There was bard music, lots of dancing, lots of summer glamours and just fun all around. I am always happy to meet up with these folks, some which I rarely run across in-game or get to see outside of events. If all goes well, once cross-datacenter travel ramps up, CROWN hopes to host another party to include even more folks.

Oh, and check out this adorable artwork of Amon and Scylla Lalas (and other great Lalas) gifted by my buddy Yuyuhase! ❤

Posted in 7 Days to Die

7D2D: Exploring Some Great Points of Interest

Our current 7D2D game is the longest running game we’ve played in a while. We’re moving in to the 30 days range in terms of game time. So far, the small war fort that I’ve fashioned has held up (more or less) against the blood moon hordes. So after making repairs from the previous horde night, I finally had some time to get out and explore with the Posse.

They’d already located a number of neat points of interest – most of which were created by other players and added using the KingGen add-on. I certainly haven’t seen all there is to see, but when we ran across some neat builds, I took some screens of them!

So this place is what the crew has been calling a medieval tavern. It certainly had its share of zombies and treasure to go through, but the inside was most impressively designed. Too bad that it was getting beat up due to zombies responding to our exploration!

After this, we found a full-on sprawling castle to explore, complete with moat and drawbridges. This seemed deceptively quiet when you first come in… until you alerted the mass of zombies and vultures that lurk in the towers!

We headed back into town where we ran across some more mundane, but just as cool, areas to explore. Like this casino – both outside and inside was pretty cool!

The cashout area with flashing colorful lights

We ran upon a shopping mall – it wasn’t so interesting outside but the inside was really cool. Several floors were connected by what were nicely replicated escalators.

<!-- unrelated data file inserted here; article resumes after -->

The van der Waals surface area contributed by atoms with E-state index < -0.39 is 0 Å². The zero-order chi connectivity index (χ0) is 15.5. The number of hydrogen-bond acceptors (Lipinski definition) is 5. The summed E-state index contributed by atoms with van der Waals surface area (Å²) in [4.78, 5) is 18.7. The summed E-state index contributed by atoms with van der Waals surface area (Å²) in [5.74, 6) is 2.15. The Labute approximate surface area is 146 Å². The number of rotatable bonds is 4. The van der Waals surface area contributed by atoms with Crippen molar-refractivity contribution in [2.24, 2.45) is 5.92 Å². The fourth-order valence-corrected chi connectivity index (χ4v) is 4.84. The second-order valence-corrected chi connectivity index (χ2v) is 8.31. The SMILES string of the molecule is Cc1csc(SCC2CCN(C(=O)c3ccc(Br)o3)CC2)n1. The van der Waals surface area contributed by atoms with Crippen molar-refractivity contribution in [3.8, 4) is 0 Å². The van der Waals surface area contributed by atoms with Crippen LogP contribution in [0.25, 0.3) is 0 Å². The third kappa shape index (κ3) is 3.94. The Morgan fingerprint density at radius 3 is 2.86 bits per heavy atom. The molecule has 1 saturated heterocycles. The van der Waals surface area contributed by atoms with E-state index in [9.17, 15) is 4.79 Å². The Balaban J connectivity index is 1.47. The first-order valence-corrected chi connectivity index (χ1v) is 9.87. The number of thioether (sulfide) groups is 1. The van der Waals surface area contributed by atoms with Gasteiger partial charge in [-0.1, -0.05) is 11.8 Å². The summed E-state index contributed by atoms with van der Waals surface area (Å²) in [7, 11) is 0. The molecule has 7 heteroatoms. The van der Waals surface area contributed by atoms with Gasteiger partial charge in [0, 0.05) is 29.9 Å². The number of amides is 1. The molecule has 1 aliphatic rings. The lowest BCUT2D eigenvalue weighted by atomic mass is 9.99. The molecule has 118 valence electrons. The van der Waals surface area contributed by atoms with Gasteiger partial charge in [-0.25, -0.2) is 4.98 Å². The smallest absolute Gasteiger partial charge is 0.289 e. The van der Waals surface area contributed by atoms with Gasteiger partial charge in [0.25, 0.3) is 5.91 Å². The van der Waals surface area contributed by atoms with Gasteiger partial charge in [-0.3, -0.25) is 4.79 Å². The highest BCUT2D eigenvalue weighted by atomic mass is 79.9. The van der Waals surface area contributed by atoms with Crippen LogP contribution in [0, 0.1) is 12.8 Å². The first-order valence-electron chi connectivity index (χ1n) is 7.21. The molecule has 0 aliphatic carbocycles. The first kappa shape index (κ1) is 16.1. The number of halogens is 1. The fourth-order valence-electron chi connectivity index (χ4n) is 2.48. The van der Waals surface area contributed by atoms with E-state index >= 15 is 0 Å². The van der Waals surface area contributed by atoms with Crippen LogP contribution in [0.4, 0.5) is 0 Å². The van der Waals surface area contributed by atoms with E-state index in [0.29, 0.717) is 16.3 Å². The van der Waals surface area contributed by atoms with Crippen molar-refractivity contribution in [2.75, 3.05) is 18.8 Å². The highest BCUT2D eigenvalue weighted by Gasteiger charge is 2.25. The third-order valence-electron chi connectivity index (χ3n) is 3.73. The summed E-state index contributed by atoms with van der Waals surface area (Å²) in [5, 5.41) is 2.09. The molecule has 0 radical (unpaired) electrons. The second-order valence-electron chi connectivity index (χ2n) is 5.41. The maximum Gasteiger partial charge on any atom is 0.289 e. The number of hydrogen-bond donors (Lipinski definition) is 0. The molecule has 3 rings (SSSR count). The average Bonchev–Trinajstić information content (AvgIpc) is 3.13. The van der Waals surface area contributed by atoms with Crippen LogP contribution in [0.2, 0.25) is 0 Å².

Just don’t try to take the elevator, whatever you do.

I thought that the supplies in the Safety shopping section were absolutely a hoot!

We also came across this strange building that claimed to be a library.

And, it was – once you climb the towers there was a pretty nice library upstairs. Just don’t take the suggested exit (please use the stairs).

Complete with zombie dog carcass

And the final stop for the night was an absolutely HUGE skyscraper called the Omni. It’s pretty glitzy and boy was it massive. If it tells you anything, the floors started out being indicated by the letters of the alphabet until we ran out of letters.

We didn’t quite finish exploring the upper reaches of the tower, so there’s no knowing what we’d find at the top. I’ll be disappointed if it’s not a nice penthouse or something.

The Posse is having a great time with this build, and there always seems to be something new to find out there. We’re about to roll on to our next horde night, so hoping that the war fort continues to hold out for us!

Posted in FFXIV

FFXIV: After 7+ Years, Shikaree’s Doublet Comes Home

Now that I’ve officially finished my Blaugust posts for this year (yay!), it’s back to blogging as normal around here. I wanted to talk about something that happened on Friday of last week – I finally got Shikaree’s Doublet after almost 7 and a half years of hoping for it in FFXIV.

Shikaree’s set is a level 50 aiming set that came out in FFXIV Patch 2.2 – back in April of 2014. In the middle of the Darklight set drops, this looked like a shining jewel of glamour to me. Much like Amon’s Hat, I set my sights on getting it.

In fact, I even blogged about it in May of 2014. It was at the end of a post talking about working on my firs Relic (which I’ve never finished), but I did make put my hopes to get that gear in writing.